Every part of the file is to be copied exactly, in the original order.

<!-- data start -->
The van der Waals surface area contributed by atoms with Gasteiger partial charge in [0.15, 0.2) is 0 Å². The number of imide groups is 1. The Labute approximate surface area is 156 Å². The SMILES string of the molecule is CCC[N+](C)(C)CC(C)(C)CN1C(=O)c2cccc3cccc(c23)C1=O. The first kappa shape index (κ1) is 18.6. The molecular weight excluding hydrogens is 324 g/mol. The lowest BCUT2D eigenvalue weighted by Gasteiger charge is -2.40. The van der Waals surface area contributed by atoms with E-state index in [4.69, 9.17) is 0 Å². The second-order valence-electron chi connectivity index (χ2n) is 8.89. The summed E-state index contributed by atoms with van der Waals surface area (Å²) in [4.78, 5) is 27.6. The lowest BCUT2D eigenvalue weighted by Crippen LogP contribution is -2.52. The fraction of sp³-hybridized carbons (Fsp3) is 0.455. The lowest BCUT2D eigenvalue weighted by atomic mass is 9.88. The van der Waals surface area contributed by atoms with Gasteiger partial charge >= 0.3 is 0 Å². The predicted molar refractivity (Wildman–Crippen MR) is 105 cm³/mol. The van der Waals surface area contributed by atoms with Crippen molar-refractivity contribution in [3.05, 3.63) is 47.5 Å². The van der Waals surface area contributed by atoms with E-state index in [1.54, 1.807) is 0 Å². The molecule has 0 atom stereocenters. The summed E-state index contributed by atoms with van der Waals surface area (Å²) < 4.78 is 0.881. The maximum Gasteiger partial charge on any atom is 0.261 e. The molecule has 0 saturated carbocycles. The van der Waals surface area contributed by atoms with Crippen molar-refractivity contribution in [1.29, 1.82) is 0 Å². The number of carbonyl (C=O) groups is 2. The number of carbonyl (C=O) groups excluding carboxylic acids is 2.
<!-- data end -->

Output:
The van der Waals surface area contributed by atoms with Gasteiger partial charge in [0.15, 0.2) is 0 Å². The number of imide groups is 1. The Labute approximate surface area is 156 Å². The SMILES string of the molecule is CCC[N+](C)(C)CC(C)(C)CN1C(=O)c2cccc3cccc(c23)C1=O. The first kappa shape index (κ1) is 18.6. The molecular weight excluding hydrogens is 324 g/mol. The lowest BCUT2D eigenvalue weighted by Gasteiger charge is -2.40. The van der Waals surface area contributed by atoms with E-state index in [4.69, 9.17) is 0 Å². The second-order valence-electron chi connectivity index (χ2n) is 8.89. The summed E-state index contributed by atoms with van der Waals surface area (Å²) in [4.78, 5) is 27.6. The lowest BCUT2D eigenvalue weighted by Crippen LogP contribution is -2.52. The fraction of sp³-hybridized carbons (Fsp3) is 0.455. The lowest BCUT2D eigenvalue weighted by atomic mass is 9.88. The van der Waals surface area contributed by atoms with Gasteiger partial charge >= 0.3 is 0 Å². The predicted molar refractivity (Wildman–Crippen MR) is 105 cm³/mol. The van der Waals surface area contributed by atoms with Crippen molar-refractivity contribution in [3.05, 3.63) is 47.5 Å². The van der Waals surface area contributed by atoms with E-state index in [1.54, 1.807) is 0 Å². The molecule has 0 atom stereocenters. The summed E-state index contributed by atoms with van der Waals surface area (Å²) < 4.78 is 0.881. The maximum Gasteiger partial charge on any atom is 0.261 e. The molecule has 0 saturated carbocycles. The van der Waals surface area contributed by atoms with Crippen molar-refractivity contribution in [1.29, 1.82) is 0 Å². The number of carbonyl (C=O) groups is 2. The number of carbonyl (C=O) groups excluding carboxylic acids is 2.